Wednesday, October 29, 2008

A few other races to note: Down the ballot

Published in the Portland Phoenix

You can get your fill of reading about the presidential, congressional, state-legislative, city-council, and school-committee races a few pages farther on, but there are a few other questions Portlanders will have to vote on this Tuesday.

First up is the question of whether the city should elect a charter commission to consider OVERHAULING THE CITY’S CHARTER. The major issue under discussion is whether the position of mayor should be elected directly by the people — rather than chosen by councilors from among themselves as it is now. But the charter commission could change other provisions of the city’s basic government structure as well, if the commission’s members decided to. Among the possible ideas is one floated by Tina Smith, who is running for the at-large city-council seat, that could allow legal immigrants and refugees who live in Portland but are not US citizens to vote or otherwise participate in local government. If the charter commission is approved, candidates for the commission would stand for election next year.

In the meantime, there are some CLERICAL CHANGES TO THE CITY CHARTER also up for approval. In sum, they bring the charter into compliance with state laws governing how election wardens and ward clerks should be selected, and also change deadlines for nominating petitions to give the city clerk’s office more time to certify that signatures on the petitions belong to registered voters.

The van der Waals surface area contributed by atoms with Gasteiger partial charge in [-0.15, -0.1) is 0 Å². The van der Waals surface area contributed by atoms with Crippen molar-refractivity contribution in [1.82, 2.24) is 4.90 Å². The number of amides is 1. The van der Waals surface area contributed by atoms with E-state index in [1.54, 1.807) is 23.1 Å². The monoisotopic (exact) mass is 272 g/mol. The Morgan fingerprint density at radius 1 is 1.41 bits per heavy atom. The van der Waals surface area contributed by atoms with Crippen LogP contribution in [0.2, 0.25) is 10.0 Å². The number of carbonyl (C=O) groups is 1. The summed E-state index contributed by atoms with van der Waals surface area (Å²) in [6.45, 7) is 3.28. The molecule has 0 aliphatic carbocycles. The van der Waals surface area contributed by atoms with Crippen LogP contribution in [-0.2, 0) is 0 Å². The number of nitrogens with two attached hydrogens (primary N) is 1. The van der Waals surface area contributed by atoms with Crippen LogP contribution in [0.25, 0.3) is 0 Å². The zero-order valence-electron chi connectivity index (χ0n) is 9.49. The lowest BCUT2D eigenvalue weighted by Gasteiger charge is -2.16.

In regional business, voters will choose one Portland representative on the PORTLAND WATER DISTRICT Board of Trustees between former trustee James Willey and former Portland school-committee member Ben Meiklejohn. It is a five-year term.

In the first of three county races, incumbent REGISTER OF PROBATE Republican Teri McRae is seeking re-election to a four-year term, and is being challenged by former county register of deeds Democrat John O’Brien. The job involves recording and preserving life records — such as wills, name changes, and adoption records.

In a race for a four-year seat on the CUMBERLAND COUNTY COMMISSION, the three-member board that oversees county government, attorney and former Portland city councilor James Cloutier, a Democrat, faces independent Jonathan Berry, a Falmouth resident who runs a solo law practice from an office in Portland.

And for a COUNTY CHARTER COMMISSION, to study and recommend changes to the way county government is run, there are no declared candidates to represent Portland, so the election will be by write-in only.

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